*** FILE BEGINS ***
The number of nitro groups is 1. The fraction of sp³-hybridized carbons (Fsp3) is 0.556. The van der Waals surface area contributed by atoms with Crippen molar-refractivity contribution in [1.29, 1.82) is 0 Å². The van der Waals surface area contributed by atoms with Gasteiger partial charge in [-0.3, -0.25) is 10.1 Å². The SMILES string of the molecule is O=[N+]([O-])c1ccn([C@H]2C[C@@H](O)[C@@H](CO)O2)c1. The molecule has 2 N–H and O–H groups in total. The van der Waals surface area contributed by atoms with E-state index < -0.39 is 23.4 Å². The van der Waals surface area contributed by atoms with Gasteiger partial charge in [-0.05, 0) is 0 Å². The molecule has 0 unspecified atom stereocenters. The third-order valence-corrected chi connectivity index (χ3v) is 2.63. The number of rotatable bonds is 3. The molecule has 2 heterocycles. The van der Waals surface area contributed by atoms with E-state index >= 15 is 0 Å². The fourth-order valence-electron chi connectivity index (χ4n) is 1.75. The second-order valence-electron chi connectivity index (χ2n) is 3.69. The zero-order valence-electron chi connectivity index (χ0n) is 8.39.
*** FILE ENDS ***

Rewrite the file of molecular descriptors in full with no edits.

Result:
The number of nitro groups is 1. The fraction of sp³-hybridized carbons (Fsp3) is 0.556. The van der Waals surface area contributed by atoms with Crippen molar-refractivity contribution in [1.29, 1.82) is 0 Å². The van der Waals surface area contributed by atoms with Gasteiger partial charge in [-0.3, -0.25) is 10.1 Å². The SMILES string of the molecule is O=[N+]([O-])c1ccn([C@H]2C[C@@H](O)[C@@H](CO)O2)c1. The molecule has 2 N–H and O–H groups in total. The van der Waals surface area contributed by atoms with E-state index < -0.39 is 23.4 Å². The van der Waals surface area contributed by atoms with Gasteiger partial charge in [-0.05, 0) is 0 Å². The molecule has 0 unspecified atom stereocenters. The third-order valence-corrected chi connectivity index (χ3v) is 2.63. The number of rotatable bonds is 3. The molecule has 2 heterocycles. The van der Waals surface area contributed by atoms with E-state index >= 15 is 0 Å². The fourth-order valence-electron chi connectivity index (χ4n) is 1.75. The second-order valence-electron chi connectivity index (χ2n) is 3.69. The zero-order valence-electron chi connectivity index (χ0n) is 8.39.